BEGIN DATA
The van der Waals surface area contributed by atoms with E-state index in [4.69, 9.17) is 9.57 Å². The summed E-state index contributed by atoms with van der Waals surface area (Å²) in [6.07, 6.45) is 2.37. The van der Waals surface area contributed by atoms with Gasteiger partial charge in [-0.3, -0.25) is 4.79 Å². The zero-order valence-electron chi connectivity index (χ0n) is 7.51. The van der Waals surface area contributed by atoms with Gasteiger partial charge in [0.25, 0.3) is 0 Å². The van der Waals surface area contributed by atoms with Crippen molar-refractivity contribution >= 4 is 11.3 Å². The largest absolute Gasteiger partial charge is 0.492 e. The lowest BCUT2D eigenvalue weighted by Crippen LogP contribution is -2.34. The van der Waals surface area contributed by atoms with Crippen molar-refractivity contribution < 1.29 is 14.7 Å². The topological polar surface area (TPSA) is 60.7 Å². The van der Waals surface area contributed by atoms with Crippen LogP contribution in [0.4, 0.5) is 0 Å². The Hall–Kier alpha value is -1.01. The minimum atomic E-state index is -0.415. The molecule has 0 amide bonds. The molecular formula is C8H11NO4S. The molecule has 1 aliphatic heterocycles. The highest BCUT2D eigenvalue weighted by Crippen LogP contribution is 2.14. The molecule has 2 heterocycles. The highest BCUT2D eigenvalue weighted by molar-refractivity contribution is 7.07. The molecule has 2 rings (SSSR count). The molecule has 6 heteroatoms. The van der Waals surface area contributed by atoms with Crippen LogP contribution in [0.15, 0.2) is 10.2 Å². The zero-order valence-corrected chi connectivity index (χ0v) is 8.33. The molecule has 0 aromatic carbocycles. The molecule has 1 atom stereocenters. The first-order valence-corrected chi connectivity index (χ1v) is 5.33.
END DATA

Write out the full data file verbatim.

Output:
The van der Waals surface area contributed by atoms with E-state index in [4.69, 9.17) is 9.57 Å². The summed E-state index contributed by atoms with van der Waals surface area (Å²) in [6.07, 6.45) is 2.37. The van der Waals surface area contributed by atoms with Gasteiger partial charge in [-0.3, -0.25) is 4.79 Å². The zero-order valence-electron chi connectivity index (χ0n) is 7.51. The van der Waals surface area contributed by atoms with Gasteiger partial charge in [0.25, 0.3) is 0 Å². The van der Waals surface area contributed by atoms with Crippen molar-refractivity contribution >= 4 is 11.3 Å². The largest absolute Gasteiger partial charge is 0.492 e. The lowest BCUT2D eigenvalue weighted by Crippen LogP contribution is -2.34. The van der Waals surface area contributed by atoms with Crippen molar-refractivity contribution < 1.29 is 14.7 Å². The topological polar surface area (TPSA) is 60.7 Å². The van der Waals surface area contributed by atoms with Crippen LogP contribution in [0.4, 0.5) is 0 Å². The Hall–Kier alpha value is -1.01. The minimum atomic E-state index is -0.415. The molecule has 0 amide bonds. The molecular formula is C8H11NO4S. The molecule has 1 aliphatic heterocycles. The highest BCUT2D eigenvalue weighted by Crippen LogP contribution is 2.14. The molecule has 2 heterocycles. The highest BCUT2D eigenvalue weighted by molar-refractivity contribution is 7.07. The molecule has 2 rings (SSSR count). The molecule has 6 heteroatoms. The van der Waals surface area contributed by atoms with Crippen LogP contribution in [0.15, 0.2) is 10.2 Å². The zero-order valence-corrected chi connectivity index (χ0v) is 8.33. The molecule has 0 aromatic carbocycles. The molecule has 1 atom stereocenters. The first-order valence-corrected chi connectivity index (χ1v) is 5.33.